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Comprehensive primary care, accessibility and continuity can reduce hospitalizations

Comprehensive primary care, accessibility and continuity can reduce hospitalizations
Association between the overall measure of primary care attributes and hospitalization. EQ-5D-5L = 5-level version of the EuroQol 5-dimensional questionnaire; JPCAT = Japanese version of Primary Care Assessment Tool; Q = quartile. Notes: Association assessed by the JPCAT total score. Adjusted for age, sex, educational level, number of chronic conditions, and EQ-5D-5L. Error bars indicate 95% CIs. JPCAT total score quartiles: Q1, 0.0-35.4; Q2, 35.4-47.9; Q3, 47.9-60.4; Q4, 60.4-100.0. Credit: The Annals of Family Medicine (2023). DOI: 10.1370/afm.2894

Japanese researchers examined the association between primary care practice characteristics and total hospitalizations during the COVID-19 pandemic. They conducted a nationwide study and examined data from 1,161 participants ages 40-75.

They assessed the quality of attributes, including first contact between the patient and a primary care clinician, length of care, care coordination, comprehensiveness and the clinic's orientation in the community. Researchers primarily sought to identify any hospitalizations among participants during a 12-month period between May 2021 and April 2022.

Each primary care attribute—such as accessibility, continuity, coordination and comprehensiveness—was associated with a reduction in hospitalizations. High-quality primary care was associated with decreased total hospitalizations, even during a when there are many barriers to providing routine medical care.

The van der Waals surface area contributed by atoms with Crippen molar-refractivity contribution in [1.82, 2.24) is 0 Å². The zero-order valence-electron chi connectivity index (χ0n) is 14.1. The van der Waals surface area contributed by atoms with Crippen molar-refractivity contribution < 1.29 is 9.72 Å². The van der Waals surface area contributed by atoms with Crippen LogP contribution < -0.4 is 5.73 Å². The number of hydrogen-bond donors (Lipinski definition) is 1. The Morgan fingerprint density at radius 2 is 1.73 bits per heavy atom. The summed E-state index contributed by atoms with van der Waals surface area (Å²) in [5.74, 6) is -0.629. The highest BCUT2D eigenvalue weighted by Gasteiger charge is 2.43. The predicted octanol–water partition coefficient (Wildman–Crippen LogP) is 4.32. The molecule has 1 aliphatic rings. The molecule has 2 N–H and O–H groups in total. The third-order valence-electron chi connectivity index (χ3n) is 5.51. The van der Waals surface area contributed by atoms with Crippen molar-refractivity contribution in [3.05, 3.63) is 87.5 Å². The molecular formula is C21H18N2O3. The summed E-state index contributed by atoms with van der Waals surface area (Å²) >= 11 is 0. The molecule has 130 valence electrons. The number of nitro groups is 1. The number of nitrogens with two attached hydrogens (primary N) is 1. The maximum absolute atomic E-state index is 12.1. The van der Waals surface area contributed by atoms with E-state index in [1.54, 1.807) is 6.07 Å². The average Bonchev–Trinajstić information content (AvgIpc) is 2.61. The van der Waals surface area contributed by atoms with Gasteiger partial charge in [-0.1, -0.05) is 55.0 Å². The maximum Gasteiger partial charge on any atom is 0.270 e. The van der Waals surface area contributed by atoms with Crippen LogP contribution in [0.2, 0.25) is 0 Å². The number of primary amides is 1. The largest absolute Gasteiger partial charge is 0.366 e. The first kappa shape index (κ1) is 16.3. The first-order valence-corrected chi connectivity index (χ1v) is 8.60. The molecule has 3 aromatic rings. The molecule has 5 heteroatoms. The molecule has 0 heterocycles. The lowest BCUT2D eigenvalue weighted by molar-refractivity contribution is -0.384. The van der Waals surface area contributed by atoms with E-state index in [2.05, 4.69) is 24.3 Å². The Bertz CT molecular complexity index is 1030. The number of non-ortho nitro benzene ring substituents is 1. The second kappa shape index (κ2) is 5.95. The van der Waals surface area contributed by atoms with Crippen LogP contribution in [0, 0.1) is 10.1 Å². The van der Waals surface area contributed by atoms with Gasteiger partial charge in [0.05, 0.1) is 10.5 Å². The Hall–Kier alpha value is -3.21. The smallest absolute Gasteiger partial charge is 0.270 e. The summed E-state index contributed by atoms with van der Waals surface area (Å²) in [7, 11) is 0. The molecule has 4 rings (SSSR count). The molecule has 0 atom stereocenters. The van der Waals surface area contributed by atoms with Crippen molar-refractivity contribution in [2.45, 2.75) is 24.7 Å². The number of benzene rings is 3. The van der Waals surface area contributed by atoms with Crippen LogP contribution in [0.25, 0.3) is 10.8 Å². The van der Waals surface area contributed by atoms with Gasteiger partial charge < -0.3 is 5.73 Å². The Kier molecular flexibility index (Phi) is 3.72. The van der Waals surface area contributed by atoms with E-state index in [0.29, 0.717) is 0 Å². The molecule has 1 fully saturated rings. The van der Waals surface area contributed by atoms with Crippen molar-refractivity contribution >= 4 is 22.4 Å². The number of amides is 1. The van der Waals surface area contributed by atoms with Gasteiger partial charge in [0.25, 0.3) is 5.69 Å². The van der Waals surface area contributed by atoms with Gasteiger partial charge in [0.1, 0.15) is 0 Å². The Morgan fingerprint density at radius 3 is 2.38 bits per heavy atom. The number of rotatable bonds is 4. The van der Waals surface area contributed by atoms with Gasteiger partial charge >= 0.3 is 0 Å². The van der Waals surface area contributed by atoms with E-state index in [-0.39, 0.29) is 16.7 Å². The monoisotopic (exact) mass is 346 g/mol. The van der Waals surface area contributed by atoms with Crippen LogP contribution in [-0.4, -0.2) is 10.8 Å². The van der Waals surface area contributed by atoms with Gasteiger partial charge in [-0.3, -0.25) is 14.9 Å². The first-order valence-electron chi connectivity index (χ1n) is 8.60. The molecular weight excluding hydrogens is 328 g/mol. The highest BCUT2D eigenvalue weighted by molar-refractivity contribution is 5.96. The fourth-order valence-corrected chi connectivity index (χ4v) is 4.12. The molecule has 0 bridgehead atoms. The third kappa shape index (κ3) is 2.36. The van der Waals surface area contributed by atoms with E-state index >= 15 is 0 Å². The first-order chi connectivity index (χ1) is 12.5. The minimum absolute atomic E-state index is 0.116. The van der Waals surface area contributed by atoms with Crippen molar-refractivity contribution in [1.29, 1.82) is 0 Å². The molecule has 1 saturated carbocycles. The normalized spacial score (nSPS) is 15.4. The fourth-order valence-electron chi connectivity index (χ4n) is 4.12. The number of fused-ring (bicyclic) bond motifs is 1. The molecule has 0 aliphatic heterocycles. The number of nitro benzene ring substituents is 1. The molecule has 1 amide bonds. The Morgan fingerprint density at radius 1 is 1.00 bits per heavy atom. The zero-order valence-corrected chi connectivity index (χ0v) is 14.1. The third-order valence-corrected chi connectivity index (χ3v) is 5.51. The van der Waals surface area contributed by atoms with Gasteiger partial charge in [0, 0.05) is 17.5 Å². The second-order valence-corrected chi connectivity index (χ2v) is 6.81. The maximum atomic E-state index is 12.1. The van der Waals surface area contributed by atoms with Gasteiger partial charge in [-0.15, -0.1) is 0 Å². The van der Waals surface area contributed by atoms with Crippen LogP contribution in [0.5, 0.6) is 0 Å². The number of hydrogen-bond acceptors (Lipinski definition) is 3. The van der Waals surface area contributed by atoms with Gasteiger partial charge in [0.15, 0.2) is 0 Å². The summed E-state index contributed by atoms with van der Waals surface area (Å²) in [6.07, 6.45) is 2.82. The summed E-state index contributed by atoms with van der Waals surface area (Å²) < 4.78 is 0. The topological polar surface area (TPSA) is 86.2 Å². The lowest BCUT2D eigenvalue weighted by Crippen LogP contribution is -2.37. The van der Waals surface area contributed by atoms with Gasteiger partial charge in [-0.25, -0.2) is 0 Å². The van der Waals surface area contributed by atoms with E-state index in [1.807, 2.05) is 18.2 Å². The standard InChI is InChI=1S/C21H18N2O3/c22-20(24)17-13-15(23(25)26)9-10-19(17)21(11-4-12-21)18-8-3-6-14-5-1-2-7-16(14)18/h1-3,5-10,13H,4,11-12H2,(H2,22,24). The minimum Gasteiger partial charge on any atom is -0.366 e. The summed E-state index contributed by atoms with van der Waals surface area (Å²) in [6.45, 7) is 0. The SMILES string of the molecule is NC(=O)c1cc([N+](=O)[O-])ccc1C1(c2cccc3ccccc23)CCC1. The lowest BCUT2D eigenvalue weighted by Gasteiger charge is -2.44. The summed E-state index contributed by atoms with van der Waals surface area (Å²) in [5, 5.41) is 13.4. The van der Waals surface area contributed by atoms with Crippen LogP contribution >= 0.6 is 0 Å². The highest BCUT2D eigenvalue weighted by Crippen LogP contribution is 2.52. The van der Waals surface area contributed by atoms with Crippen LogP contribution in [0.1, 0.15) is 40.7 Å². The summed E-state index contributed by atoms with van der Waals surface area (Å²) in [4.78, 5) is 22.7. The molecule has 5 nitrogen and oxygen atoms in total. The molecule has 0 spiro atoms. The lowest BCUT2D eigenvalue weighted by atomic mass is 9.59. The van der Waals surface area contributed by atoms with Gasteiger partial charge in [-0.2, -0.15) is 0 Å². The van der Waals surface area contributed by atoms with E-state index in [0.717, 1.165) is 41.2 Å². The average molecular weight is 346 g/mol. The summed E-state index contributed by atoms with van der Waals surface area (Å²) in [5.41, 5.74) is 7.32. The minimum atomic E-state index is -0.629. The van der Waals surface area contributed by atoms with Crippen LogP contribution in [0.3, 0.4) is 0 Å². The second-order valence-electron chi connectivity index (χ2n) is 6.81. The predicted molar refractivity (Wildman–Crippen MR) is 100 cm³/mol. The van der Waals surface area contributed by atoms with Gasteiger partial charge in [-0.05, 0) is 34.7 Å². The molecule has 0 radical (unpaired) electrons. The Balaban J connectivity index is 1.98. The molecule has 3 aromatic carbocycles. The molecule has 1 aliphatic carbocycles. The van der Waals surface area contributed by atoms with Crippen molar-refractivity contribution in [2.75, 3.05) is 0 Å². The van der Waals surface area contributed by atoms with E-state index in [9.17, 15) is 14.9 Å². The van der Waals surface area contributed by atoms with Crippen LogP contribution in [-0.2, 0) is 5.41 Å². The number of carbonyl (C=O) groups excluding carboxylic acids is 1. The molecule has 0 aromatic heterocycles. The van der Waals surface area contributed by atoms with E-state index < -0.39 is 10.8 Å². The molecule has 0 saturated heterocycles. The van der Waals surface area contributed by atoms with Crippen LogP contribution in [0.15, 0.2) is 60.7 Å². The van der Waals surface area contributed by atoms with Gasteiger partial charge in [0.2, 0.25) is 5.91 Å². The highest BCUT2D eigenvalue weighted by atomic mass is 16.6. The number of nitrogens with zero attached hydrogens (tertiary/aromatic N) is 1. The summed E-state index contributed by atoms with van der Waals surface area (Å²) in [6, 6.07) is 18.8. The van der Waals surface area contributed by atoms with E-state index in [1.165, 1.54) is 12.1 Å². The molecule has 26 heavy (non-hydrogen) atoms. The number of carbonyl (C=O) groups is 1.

The authors argued that these findings support policies intended to strengthen primary care systems during and after the COVID-19 pandemic. The integration of public health practice with the delivery of primary care services may be a more important process, especially during a pandemic.

The study is published in The Annals of Family Medicine.

More information: Takuya Aoki et al, Impact of Primary Care Attributes on Hospitalization During the COVID-19 Pandemic: A Nationwide Prospective Cohort Study in Japan, The Annals of Family Medicine (2023). DOI: 10.1370/afm.2894

Journal information: Annals of Family Medicine
Citation: Comprehensive primary care, accessibility and continuity can reduce hospitalizations (2023, January 27) retrieved 12 April 2024 from
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